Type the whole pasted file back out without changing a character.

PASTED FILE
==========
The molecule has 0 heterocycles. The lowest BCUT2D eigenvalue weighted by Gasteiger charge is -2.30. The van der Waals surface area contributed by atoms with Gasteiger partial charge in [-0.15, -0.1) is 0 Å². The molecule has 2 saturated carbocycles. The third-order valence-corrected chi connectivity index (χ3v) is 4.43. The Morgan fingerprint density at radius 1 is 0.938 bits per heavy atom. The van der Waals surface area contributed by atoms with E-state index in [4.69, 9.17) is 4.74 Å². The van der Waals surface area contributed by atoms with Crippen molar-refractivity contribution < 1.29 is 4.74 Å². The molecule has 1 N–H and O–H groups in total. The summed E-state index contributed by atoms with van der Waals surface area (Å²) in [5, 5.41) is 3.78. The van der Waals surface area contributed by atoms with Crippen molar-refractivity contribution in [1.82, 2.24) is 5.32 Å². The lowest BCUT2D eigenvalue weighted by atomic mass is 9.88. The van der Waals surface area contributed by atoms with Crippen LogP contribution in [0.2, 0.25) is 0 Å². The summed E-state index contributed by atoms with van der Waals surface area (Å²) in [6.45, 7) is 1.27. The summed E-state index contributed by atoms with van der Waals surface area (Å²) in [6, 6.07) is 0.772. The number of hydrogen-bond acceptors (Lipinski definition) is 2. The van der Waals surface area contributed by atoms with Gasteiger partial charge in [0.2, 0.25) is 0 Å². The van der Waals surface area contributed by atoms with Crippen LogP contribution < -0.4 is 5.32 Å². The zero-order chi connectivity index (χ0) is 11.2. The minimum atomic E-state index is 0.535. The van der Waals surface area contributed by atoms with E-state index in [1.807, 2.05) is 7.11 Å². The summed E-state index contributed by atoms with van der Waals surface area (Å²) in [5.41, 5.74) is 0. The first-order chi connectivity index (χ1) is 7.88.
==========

The molecule has 0 heterocycles. The lowest BCUT2D eigenvalue weighted by Gasteiger charge is -2.30. The van der Waals surface area contributed by atoms with Gasteiger partial charge in [-0.15, -0.1) is 0 Å². The molecule has 2 saturated carbocycles. The third-order valence-corrected chi connectivity index (χ3v) is 4.43. The Morgan fingerprint density at radius 1 is 0.938 bits per heavy atom. The van der Waals surface area contributed by atoms with E-state index in [4.69, 9.17) is 4.74 Å². The van der Waals surface area contributed by atoms with Crippen molar-refractivity contribution < 1.29 is 4.74 Å². The molecule has 1 N–H and O–H groups in total. The summed E-state index contributed by atoms with van der Waals surface area (Å²) in [5, 5.41) is 3.78. The van der Waals surface area contributed by atoms with Crippen molar-refractivity contribution in [1.82, 2.24) is 5.32 Å². The lowest BCUT2D eigenvalue weighted by atomic mass is 9.88. The van der Waals surface area contributed by atoms with Crippen LogP contribution in [0.2, 0.25) is 0 Å². The summed E-state index contributed by atoms with van der Waals surface area (Å²) in [6.45, 7) is 1.27. The summed E-state index contributed by atoms with van der Waals surface area (Å²) in [6, 6.07) is 0.772. The number of hydrogen-bond acceptors (Lipinski definition) is 2. The van der Waals surface area contributed by atoms with Gasteiger partial charge in [0.2, 0.25) is 0 Å². The van der Waals surface area contributed by atoms with Crippen LogP contribution < -0.4 is 5.32 Å². The zero-order chi connectivity index (χ0) is 11.2. The minimum atomic E-state index is 0.535. The van der Waals surface area contributed by atoms with E-state index in [1.807, 2.05) is 7.11 Å². The summed E-state index contributed by atoms with van der Waals surface area (Å²) in [5.41, 5.74) is 0. The first-order chi connectivity index (χ1) is 7.88.